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THESIS AND DISSERTATION WRITING HELP
B Collins: applied social psychology, research methods and assessments, communications, culture/ethnicity, ethics/morality, health, interpersonal processes, person perception, social influence, prejudice/stereotyping.
Margaret Eaton: theology, classical Hebrew; Old Testament, Koine Greek, New Testament.
Chris Tomei: Slavic studies, humanities, computational linguistics, linguistic theory, Russian, comparative literature, folklore, modernism and women's studies, international relations, comparative culture, indexer of scholarly books.
Barbara von Diether: research strategies, scholarly writing, education administration, education technology, secondary education, curriculum development, needs assessment, education leadership, instructional design, instructional media, advertising, business administration, business management, business and educational leadership training and development, communications.
Madge Wallace is a professional freelance indexer. She creates indexes found at the back of nonfiction books. When an index is done according to generally accepted indexing standards, it performs flawlessly. The reader finds what he is looking for and doesn’t give the index a second thought. On the other hand, if the index is poorly done, the reader becomes frustrated and will likely move on to the next book. Worse yet, a nonfiction book published without an index may not be taken seriously by the publishing industry. In short, a good index enhances the value of a book to readers, reviewers, librarians, instructors, and researchers. It is a mark of a serious book.
Our consultants can provide the organization necessary to provide readers with a coherent flow of information.
The purpose of this chapter is to summarize the collected data and the statistical treatment, and/or mechanics, of analysis. The first paragraph should briefly restate the problem, taken from Chapter 1. Explain the object of each experiment, question, or objective, point out salient results, and present those results by table, figure, or other form of summarized data. Select tables and figures carefully. Some studies are easier to defend if all the raw data is in this chapter; some are better if the bulk of the raw data is in an appendix.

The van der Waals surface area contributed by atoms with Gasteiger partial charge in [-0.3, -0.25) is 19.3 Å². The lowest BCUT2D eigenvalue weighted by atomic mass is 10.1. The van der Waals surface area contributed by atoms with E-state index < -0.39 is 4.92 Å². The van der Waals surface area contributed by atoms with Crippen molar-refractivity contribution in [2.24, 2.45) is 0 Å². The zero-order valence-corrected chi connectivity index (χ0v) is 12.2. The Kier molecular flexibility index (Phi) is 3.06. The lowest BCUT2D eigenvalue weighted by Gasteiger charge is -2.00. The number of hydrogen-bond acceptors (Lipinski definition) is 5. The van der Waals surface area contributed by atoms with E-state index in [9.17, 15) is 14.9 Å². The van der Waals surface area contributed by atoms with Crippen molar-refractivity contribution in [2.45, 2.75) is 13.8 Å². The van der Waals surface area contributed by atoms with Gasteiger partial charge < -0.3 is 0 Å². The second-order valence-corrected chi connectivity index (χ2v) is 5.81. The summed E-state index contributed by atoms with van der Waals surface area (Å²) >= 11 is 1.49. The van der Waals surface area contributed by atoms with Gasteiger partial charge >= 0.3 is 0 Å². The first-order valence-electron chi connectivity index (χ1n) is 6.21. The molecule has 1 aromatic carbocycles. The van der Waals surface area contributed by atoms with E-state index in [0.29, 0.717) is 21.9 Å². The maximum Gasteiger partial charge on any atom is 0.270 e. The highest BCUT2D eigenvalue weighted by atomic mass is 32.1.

In a quantitative study, the results usually begin with a description of the sample (e.g., sample size, description of participants who were excluded and why, handling of missing data). Next, descriptive statistics (e.g., frequencies/percentages for categorical variables, means, standard deviations, and ranges for continuously measured variables) are presented. Normality of continuously measured variables is usually presented. Address each hypothesis in turn, presenting a description of the analysis that was computed to address each hypothesis and the results of that analysis. State whether the null hypothesis was rejected.
Do not repeat in tedious prose what it is obvious for a knowledgeable peer to see at a glance. The dissertation advisor usually has an opinion about the level of detail needed in this chapter. Table titles and figure captions should be understandable without reading the chapter text. Note all relevant results, even those that were contrary to the alternative hypotheses, or those that tend to distract from clear determinations.
Make statements of the results without any implication, speculation, assessment, evaluation, or interpretation. Sometimes the results and discussion are combined into one chapter, but in general, keep the results, and the conclusions and discussion separate.
In a qualitative study, the results often include many quotes from participants who were interviewed.